Delhi: Over the last few days, the national capital and adjoining areas witnessed heavy rainfall, which continued for about 3-4 weeks. While the showers came as much-needed relief from the high temperatures in Delhi, a few residents of Titarpur, a locality in West Delhi, were not very happy about it. Titarpur, near Tagore Garden, is the hub of the making of Raavan effigies, as the festival of Dusshera approaches. However, the unexpected rains this year just ahead of the onset of Navratri came as a blow to the makers of Raavan's as all their hard work was washed up in the showers.
If you are a resident of west Delhi, you must be familiar with the joy of seeing 'in the making' effigies of Raavans on the streets of Tagore Garden and Subhash Nagar. It is unusual and impressive to see huge mustached faces and torsos splattered pinks, blues and greens of the Raavans, Meghnaads and Kumbhkarans. It takes the artisans a total of more than two months to get the effigies ready. This year, as the Covid is under control, the artisans were awaiting a fruitful festive season as this time round Dusshera is expected to be celebrated with renewed enthusiasm. However, the rains came as a setback to these artisans as their effigies, which are usually kept in the outdoors were damaged.
Deepak Ravana Wala, who sits a few yards ahead of Tagore Garden Metro station, has been making Raavans for the last 20 years. As he sits at his regular spot, remaking the Raavans, he tells us, "We are completely lost. We worked through nights to complete the consignment because it needed to be transported to several locations throughout the nation a few days before Dussehra, and now you can see that the paper and bamboo are all drowned in water. It has caused us a huge financial loss." For the last couple of months, Deepak and his army of men have been working on the effigies and have spent more than thousands of rupees on raw materials. "The majority of our supplies came from Haryana, and again we have to order from there, doubling the price and hard work."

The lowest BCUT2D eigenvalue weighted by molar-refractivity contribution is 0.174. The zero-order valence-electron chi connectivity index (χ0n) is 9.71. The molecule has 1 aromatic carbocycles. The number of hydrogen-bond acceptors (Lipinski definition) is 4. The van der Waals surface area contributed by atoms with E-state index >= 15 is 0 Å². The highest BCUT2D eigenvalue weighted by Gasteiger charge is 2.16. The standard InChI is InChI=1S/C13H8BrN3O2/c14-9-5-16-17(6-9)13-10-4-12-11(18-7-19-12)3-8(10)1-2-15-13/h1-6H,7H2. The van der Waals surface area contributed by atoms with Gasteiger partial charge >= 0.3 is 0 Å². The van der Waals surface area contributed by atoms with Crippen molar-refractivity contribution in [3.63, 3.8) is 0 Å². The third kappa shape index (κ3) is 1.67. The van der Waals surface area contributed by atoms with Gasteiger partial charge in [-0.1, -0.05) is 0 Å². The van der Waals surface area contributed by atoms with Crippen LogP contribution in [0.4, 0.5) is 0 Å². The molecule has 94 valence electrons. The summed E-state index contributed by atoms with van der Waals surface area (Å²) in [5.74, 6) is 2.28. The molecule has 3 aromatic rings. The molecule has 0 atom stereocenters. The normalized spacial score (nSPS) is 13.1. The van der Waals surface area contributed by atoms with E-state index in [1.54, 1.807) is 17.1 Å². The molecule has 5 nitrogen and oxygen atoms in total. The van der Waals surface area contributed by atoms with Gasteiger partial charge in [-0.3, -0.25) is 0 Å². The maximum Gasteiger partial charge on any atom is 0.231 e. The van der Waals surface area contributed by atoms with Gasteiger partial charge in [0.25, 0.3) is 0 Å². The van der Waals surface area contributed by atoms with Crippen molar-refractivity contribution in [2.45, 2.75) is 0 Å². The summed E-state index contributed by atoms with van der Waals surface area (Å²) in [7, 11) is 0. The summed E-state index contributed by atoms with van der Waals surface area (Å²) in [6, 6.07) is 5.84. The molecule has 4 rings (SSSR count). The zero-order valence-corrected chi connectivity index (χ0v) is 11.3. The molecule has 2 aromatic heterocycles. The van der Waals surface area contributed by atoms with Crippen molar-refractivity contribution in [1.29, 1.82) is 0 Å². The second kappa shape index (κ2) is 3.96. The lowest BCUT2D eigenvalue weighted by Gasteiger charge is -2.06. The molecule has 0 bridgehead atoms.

A few steps forward, another Ravana maker named Parveen Kumar was trying to arrange the destroyed dummies lying by the roadside. He tells us that due to Covid, the last two years were already a huge setback for him and for the whole community, the fate has repeated itself this year as well. "We thought this year things would be different, but unfortunately, we were wrong. The whole year, we wait for Dussehra so that we can earn some money. But every time, we are at a loss," says he.
Rahul Rai, yet another Ravanmaker says, "Nobody is willing to help us. It is with our Raavanas that Delhi celebrates the occasion of Dusshera in high spirits. It would have been possible to prevent so much damage if we had been given permission to set up tents. If the tents were there, our hard work wouldn't have drowned in the water."
In spite of broken hearts and smashed enthusiasm, all the roadside artisans have not lost all hope as the sun has shown again after the non-stop showers.